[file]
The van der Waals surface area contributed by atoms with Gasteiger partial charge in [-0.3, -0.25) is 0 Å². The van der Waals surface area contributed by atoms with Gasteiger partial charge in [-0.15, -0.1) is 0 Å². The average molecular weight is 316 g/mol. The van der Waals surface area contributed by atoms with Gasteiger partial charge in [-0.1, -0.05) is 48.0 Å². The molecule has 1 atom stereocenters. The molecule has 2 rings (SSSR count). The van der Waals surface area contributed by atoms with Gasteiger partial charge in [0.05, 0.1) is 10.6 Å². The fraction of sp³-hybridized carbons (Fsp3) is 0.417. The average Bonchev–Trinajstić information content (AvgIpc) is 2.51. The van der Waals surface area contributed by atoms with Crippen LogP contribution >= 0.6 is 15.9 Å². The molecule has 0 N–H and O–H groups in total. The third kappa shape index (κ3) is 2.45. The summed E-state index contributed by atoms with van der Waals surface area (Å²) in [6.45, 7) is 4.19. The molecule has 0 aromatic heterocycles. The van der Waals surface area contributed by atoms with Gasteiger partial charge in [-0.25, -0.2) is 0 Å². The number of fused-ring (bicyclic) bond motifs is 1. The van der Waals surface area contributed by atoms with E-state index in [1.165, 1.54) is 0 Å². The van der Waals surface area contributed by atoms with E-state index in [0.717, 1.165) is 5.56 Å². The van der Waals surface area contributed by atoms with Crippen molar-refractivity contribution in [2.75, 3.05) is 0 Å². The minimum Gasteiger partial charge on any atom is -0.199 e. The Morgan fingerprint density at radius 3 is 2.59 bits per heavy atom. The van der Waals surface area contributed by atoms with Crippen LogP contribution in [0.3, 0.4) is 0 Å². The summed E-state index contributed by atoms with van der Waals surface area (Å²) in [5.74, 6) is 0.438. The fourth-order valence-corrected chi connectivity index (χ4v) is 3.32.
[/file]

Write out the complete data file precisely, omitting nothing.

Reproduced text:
The van der Waals surface area contributed by atoms with Gasteiger partial charge in [-0.3, -0.25) is 0 Å². The van der Waals surface area contributed by atoms with Gasteiger partial charge in [-0.15, -0.1) is 0 Å². The average molecular weight is 316 g/mol. The van der Waals surface area contributed by atoms with Gasteiger partial charge in [-0.1, -0.05) is 48.0 Å². The molecule has 1 atom stereocenters. The molecule has 2 rings (SSSR count). The van der Waals surface area contributed by atoms with Gasteiger partial charge in [0.05, 0.1) is 10.6 Å². The fraction of sp³-hybridized carbons (Fsp3) is 0.417. The average Bonchev–Trinajstić information content (AvgIpc) is 2.51. The van der Waals surface area contributed by atoms with Crippen LogP contribution >= 0.6 is 15.9 Å². The molecule has 0 N–H and O–H groups in total. The third kappa shape index (κ3) is 2.45. The summed E-state index contributed by atoms with van der Waals surface area (Å²) in [6.45, 7) is 4.19. The molecule has 0 aromatic heterocycles. The van der Waals surface area contributed by atoms with Gasteiger partial charge in [-0.25, -0.2) is 0 Å². The number of fused-ring (bicyclic) bond motifs is 1. The van der Waals surface area contributed by atoms with E-state index in [1.165, 1.54) is 0 Å². The van der Waals surface area contributed by atoms with E-state index in [0.717, 1.165) is 5.56 Å². The van der Waals surface area contributed by atoms with Crippen molar-refractivity contribution in [2.75, 3.05) is 0 Å². The minimum Gasteiger partial charge on any atom is -0.199 e. The Morgan fingerprint density at radius 3 is 2.59 bits per heavy atom. The van der Waals surface area contributed by atoms with Crippen LogP contribution in [0.3, 0.4) is 0 Å². The summed E-state index contributed by atoms with van der Waals surface area (Å²) in [5.74, 6) is 0.438. The fourth-order valence-corrected chi connectivity index (χ4v) is 3.32.